All RPGs and Storygames by Tod Foley are now available at DrivethruRPG and RPGnow. Bring these games to your table!
Everybody wants their website to be accessible. Information and Communication Technologies (ICT) is key for any modern organization. In the Government of Canada, it is a clear part of the Liberal Party's mandate. Setting a strong policy direction is critical, but then what?
Most departments still see accessibility as a one-liner that can be added to an ICT contract. Then the responsibility for any shortfalls lies on the vendor.
Sadly, this doesn't work. Accessibility is a journey, not a destination.
Web accessibility is complicated, the ecosystem and use cases change over time. So what can procurement do to fix this? I've collected a series of examples good accessibility procurement practices. I am hoping to add to this with some good Canadian examples.Start Off Right
The first thing that government RFPs & contracts can do is set a good example.
So often these documents are overly complicated and are very difficult to understand. Make sure that these documents are written in plain English so they are easy to understand. In writing this blog post I've used the HemingwayApp.com to check that my ideas are easy to understand.
PDFs have well-known accessibility problems with them. You can make them quite accessible with considerable effort, but it isn't a best practice. Use PDFs only where a signature is required. Otherwise, it would be more accessible to send EPUB or OpenDocument files. Vendors should not be asked to produce more PDFs as part of the contract.Focus on the Process
Don't obsess on the end result. As with security, there are going to be things that are missed. Of course, everyone wants a site that is as accessible as it can be, but ultimately there are other goals as well.
The earlier accessibility efforts are brought into project planning, the better the results will be. So, vendors should be asked about the process that they use to build in accessibility. You need to know that they have a team onboard who has experience addressing this complex issue. It is also important that there is a clear and open feedback channel for people who face barriers. People with disabilities need to be part of the process.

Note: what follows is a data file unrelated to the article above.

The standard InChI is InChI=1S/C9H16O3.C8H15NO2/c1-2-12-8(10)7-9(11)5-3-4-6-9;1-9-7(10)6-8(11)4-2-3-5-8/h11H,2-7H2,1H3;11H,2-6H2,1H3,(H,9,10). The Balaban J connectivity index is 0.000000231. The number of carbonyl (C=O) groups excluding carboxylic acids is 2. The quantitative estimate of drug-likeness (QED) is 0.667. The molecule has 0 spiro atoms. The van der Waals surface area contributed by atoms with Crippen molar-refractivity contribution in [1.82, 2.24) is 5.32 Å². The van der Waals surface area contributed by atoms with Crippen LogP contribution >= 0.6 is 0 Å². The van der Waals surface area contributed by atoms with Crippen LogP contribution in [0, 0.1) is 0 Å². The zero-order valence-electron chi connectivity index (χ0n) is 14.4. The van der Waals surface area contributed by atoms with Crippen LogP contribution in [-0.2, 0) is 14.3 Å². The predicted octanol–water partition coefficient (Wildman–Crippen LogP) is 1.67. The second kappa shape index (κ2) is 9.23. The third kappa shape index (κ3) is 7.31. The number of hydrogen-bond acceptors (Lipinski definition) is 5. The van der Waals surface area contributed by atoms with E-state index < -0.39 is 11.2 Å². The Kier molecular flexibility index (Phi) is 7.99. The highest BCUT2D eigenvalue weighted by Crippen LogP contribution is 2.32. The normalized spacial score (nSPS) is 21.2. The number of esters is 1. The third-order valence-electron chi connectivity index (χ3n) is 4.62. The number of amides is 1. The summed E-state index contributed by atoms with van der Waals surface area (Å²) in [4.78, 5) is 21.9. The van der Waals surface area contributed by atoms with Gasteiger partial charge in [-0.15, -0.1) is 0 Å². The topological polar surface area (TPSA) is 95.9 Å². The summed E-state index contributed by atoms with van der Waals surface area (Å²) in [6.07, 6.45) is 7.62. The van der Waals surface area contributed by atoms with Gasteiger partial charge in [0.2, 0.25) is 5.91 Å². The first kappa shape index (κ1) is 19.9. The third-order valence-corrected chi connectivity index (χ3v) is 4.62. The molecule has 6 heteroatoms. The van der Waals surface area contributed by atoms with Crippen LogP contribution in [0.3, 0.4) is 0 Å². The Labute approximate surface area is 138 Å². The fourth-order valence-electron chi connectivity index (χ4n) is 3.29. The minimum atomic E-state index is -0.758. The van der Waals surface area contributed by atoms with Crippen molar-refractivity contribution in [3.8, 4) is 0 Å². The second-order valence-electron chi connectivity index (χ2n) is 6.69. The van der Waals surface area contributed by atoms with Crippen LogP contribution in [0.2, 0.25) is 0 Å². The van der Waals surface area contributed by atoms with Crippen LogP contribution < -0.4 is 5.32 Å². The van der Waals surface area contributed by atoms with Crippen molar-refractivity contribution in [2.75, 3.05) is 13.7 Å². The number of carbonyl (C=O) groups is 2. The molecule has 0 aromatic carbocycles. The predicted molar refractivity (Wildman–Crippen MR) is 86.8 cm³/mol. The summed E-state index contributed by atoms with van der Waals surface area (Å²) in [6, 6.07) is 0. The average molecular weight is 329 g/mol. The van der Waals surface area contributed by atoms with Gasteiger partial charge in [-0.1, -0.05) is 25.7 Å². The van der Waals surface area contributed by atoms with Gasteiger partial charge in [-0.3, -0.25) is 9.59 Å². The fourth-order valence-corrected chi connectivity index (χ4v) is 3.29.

It would be good to ask for a description of how the vendor overcame a difficult accessibility challenge. Sometimes you need to make compromises that may balance design or usability requirements. Often there are multiple ways of doing things and no clear best practice.Open
Starting with an existing OSS application means that you are able to begin a project with one that has had some testing already. It will have a list of bugs that are known, and hopefully a longer list of bugs which have been fixed.
Many people choose Drupal as it is the most accessible platforms in the world. Unfortunately, most do not contribute to improving its accessibility. If a vendor is proposing an open source solution, ask how they are working to improve its accessibility. Contributing back is key to the success of any effective community project. Furthermore, clarify the process when the vendor finds accessibility errors. Vendors should be submitting bug reports and patching the code when errors are found.Testing
The vendor and the client both have a responsibility to do testing as the product is developing. Both should be doing regular spot checks with tools WebAim's WAVE Toolbar. It also takes very little time to learn how to do keyboard only testing. There is no reason why even non-technical people can't use these approaches to catch basic errors.
Screen reader testing requires considerable experience to be effective. Having a developer run a site through VoiceOver or NVDA just isn't good enough. Contracts should have a component in them to ensure that a 3rd party is engaged to provide an evaluation. It should be considered no different than hiring an editor to review the work of an author. If possible, this evaluation should engage people with disabilities.Sales vs Delivery
The focus needs to be on the process of the vendor and how that will ensure a more accessible delivery. Things like the Voluntary Product Accessibility Template (VPAT) are still essentially sales documents. For some more detailed approaches, see:
Canada is a member of the Organisation for Economic Co-operation and Development. I was happy to be part of a meeting called by Treasury Board to discuss reforming the OECD Playbook for ICT Procurement. It is clear that there is a deep interest in government in doing procurement differently to get more accessible results. A big part of this goes back to learning to embrace open source and to collaborate outside of government silos. It is great to see many instances of people working together to learn how to implement technology better. We need much more of this!Topic: